Scott Jones: Rhys, you’re Communications and Marketing Manager at Honda Racing Corporation. Many of our readers may not know exactly what that means, so could you give a brief description of your role at HRC?
When I entered the media center at Losail a few weeks ago, I happened to be thinking about how many people contribute to our enjoyment of MotoGP. From the journalists who write the background stories and race reports, to photographers who show us things we can't see on video, to the large number of people who produce the TV feed, each has his or her role in bringing us closer to the racing and increasing our enjoyment of what we see.
Years ago I was an avid bicycle racer, very much inspired by watching Greg Lemond take on the world in a sport dominated by Europeans. The TV broadcasts featured the commentary of a man named Phil Liggett, who still works as one of the main voices of cycling broadcasts in English. Liggett's enthusiasm and passion for cycling are inseparable from my experience of watching those 1980s Tours de France (and every one since, in fact), and he has stuck in my mind as someone who will be, for many, as big a part of the events he described as the events themselves.
The best of Raymond Chandler's Philip Marlowe novels is, in my opinion, his last, the title of which I've borrowed for this piece. In The Long Goodbye, Chandler shows us more of what makes Philip Marlowe tick than in any of the previous novels, and along the way, as observed by my old professor Thomas Steiner, the book itself seems often to be Chandler's personal farewell to Marlowe and to the hardboiled detective novel itself.
This off-season has been a kind of Long Goodbye of my own, in this case not to a genre of fiction or to a fictional character, but to a real one. My main task over the past few months has been to go through my photos from each race weekend I've attended since 2008 and pull out the best images to show on Photo.GP, my online archive. Each time I open a new catalog or revisit one partially processed, I'm confronted with more images of Marco Simoncelli to edit and decide if they belong on Photo.GP or not.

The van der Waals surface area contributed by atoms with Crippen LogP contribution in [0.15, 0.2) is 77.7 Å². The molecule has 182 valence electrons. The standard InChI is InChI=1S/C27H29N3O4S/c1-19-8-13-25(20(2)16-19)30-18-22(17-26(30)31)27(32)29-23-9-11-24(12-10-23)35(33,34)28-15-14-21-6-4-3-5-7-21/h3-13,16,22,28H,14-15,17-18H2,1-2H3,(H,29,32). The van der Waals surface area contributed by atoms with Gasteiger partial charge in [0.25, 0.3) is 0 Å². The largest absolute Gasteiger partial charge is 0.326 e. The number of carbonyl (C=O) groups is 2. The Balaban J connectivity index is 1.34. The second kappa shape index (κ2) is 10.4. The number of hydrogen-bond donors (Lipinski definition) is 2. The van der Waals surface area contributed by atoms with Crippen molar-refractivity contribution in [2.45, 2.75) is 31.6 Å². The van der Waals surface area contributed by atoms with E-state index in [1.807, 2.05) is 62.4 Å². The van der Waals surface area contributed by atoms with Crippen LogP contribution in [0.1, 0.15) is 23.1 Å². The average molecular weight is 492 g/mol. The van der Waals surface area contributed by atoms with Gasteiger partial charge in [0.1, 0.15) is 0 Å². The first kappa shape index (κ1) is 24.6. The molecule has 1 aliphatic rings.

You don't get many chances to get an image like this, with the entire grid together on track. Some circuits don't have a good first couple of turns, or it's hard to get there from the grid in time for the shot, or a good plan to get there is ruined by some unforeseen problem like a broken down shuttle, V.I.P. traffic on the access road, etc.
As you have surely noticed by now, the site has a new design and layout. The old layout, with light text on a dark background, has been dropped, and the new site has switched to follow the golden rule set by every website designer, usability expert and ergonomics consultant on the planet: dark text on a light background. Readers from around the world had asked for the change for a couple of years now, and I finally caved in to their requests. The readability is now vastly improved, but the framing layout with orange links on a dark background has been retained, to preserve something of the feel of the old site. Photo stories will continue to use a dark background, as we feel that the darker layout does more justice to Scott Jones' beautiful photos.
The change has not been completely finalized - there are still one or two points of the site that need to be tweaked, and all comments and suggestions for improvement are more than welcome. Some tables, in particular, could still appear with either the wrong background or the wrong text color; if you spot any errors, please feel free to drop us a line at firstname.lastname@example.org. Site supporters have a wider choice of page layouts, including the option of reverting to the previous layout with the light text on a dark background.
The San Francisco Dainese D-Store welcomed me and Jensen Beeler last week to share some of our thoughts and experiences in MotoGP. For my part of the presentation, I showed some photographs on a projector and told the stories that went along with them. A few folks asked if I could video the show, but that turned out to be a non-starter for various reasons. So instead I thought I'd write up the stories to share here for anyone who is interested. So here is the story behind...